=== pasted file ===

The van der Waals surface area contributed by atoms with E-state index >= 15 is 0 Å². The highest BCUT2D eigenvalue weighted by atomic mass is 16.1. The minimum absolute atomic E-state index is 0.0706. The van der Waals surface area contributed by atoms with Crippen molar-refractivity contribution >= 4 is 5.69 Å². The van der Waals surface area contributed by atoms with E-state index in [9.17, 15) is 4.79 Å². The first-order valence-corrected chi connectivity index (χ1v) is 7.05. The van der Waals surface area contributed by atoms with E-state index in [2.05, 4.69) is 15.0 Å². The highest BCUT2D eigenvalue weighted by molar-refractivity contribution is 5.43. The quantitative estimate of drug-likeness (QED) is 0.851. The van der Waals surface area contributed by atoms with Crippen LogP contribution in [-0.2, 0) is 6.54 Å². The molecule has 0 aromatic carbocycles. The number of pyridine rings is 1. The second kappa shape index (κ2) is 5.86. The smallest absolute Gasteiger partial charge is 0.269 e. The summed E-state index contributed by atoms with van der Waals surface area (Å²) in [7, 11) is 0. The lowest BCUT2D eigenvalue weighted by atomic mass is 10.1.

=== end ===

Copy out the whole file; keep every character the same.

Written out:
The van der Waals surface area contributed by atoms with E-state index >= 15 is 0 Å². The highest BCUT2D eigenvalue weighted by atomic mass is 16.1. The minimum absolute atomic E-state index is 0.0706. The van der Waals surface area contributed by atoms with Crippen molar-refractivity contribution >= 4 is 5.69 Å². The van der Waals surface area contributed by atoms with E-state index in [9.17, 15) is 4.79 Å². The first-order valence-corrected chi connectivity index (χ1v) is 7.05. The van der Waals surface area contributed by atoms with E-state index in [2.05, 4.69) is 15.0 Å². The highest BCUT2D eigenvalue weighted by molar-refractivity contribution is 5.43. The quantitative estimate of drug-likeness (QED) is 0.851. The van der Waals surface area contributed by atoms with Crippen LogP contribution in [-0.2, 0) is 6.54 Å². The molecule has 0 aromatic carbocycles. The number of pyridine rings is 1. The second kappa shape index (κ2) is 5.86. The smallest absolute Gasteiger partial charge is 0.269 e. The summed E-state index contributed by atoms with van der Waals surface area (Å²) in [7, 11) is 0. The lowest BCUT2D eigenvalue weighted by atomic mass is 10.1.